Supply of in-flight Wi-Fi far exceeds demand
Rapid technology advancements keep driving broadband speeds and availability on planes, but passengers seem less than eager to connect.
But a number of signs contradict that assumption.
According to the Wall Street Journal, analysts estimate that only 10% of fliers hook up for in-flight Internet. On flights operated by the 100% "Internet-equipped" fleet of Virgin America, the average rate of usage is only 16%.
GoGo Inc. the largest in-flight broadband provider in the US, keeps increasing prices and adjusting fee schedules to keep up with its mounting losses. According to its latest filing with the Securities and Exchange Commission, the company lost $9 million on operations in the first half of 2012. Roughly 5% of fliers used GoGo broadband on flights where the service was available.
The situation with onboard wireless broadband is especially dire in global markets, where only a handful of airlines offer expensive in-flight Internet options, primarily on long-haul routes.
European aircraft manufacturer Airbus recently exited from OnAir, one of the largest in-flight connectivity providers. Airbus sold its 33% stake to co-owner SITA, the company providing communication and IT solutions for the air transport industry.
Boeing (BA), the main competitor of Airbus, dropped its similar Connexion project in 2006.
Deutsche Lufthansa (DLAKY), an online broadband pioneer, said its FlyNet in-flight access equipment had been installed on 80 out of 105 aircraft in its long-haul fleet. The figure is less than 20% of the company's total fleet. No surprise: The cost of installation per plane is estimated at about €330,000 (or $435,000) an investment that's reflected in the high prices passed on to customers.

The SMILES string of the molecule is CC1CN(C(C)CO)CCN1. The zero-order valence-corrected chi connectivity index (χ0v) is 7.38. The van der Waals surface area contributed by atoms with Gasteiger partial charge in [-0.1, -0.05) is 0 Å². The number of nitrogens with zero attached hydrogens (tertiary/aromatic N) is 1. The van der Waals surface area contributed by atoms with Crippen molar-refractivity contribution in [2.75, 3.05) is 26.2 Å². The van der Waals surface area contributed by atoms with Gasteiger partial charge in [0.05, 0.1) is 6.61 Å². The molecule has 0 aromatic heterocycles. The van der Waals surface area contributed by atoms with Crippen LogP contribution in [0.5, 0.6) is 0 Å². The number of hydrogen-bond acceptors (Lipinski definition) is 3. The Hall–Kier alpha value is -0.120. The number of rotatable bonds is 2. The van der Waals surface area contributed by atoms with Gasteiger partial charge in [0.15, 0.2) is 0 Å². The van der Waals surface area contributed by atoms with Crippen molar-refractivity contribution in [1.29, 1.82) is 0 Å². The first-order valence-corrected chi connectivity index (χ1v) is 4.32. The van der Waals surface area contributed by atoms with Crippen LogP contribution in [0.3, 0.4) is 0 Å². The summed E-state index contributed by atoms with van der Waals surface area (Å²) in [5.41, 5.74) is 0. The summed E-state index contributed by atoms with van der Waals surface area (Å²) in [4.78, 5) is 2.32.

Passengers of Lufthansa flights are charged €10.95 ($14) for one hour and €19.95 ($26) for 24 hours of Web-surfing while above the ground. Delta Air Lines (DAL) offers 24-hour service for just $14, but only on domestic flights.
The difference is no surprise when you look into technology behind each of the services.
GoGo, the provider of in-flight internet to Delta Air Lines and other major US-based carriers, currently relies on the extensive ground cellular tower infrastructure across continental US, so-called air-to-ground (ATG) approach. GoGo equipment for aircraft is relatively inexpensive (around $100,000) and quick to install.
On the other hand, the technology has speed limitations (up to 9.8Mbps) and the connection is obviously unavailable on longer transcontinental flights. That's where satellite links come into play: civil aircraft worldwide now rely on satellites to provide Internet (and sometimes cellphone) connectivity while in the air across the globe. Technology advances in the sector swiftly.
Satellite connectivity providers striving to deliver higher speeds are now adding additional bandwidth on proven L- and Ku-band satellites. They're also deploying brand new Ka-band satellite systems (Inmarsat Global Xpress, ViaSat), with promised speeds up to 50Mbps.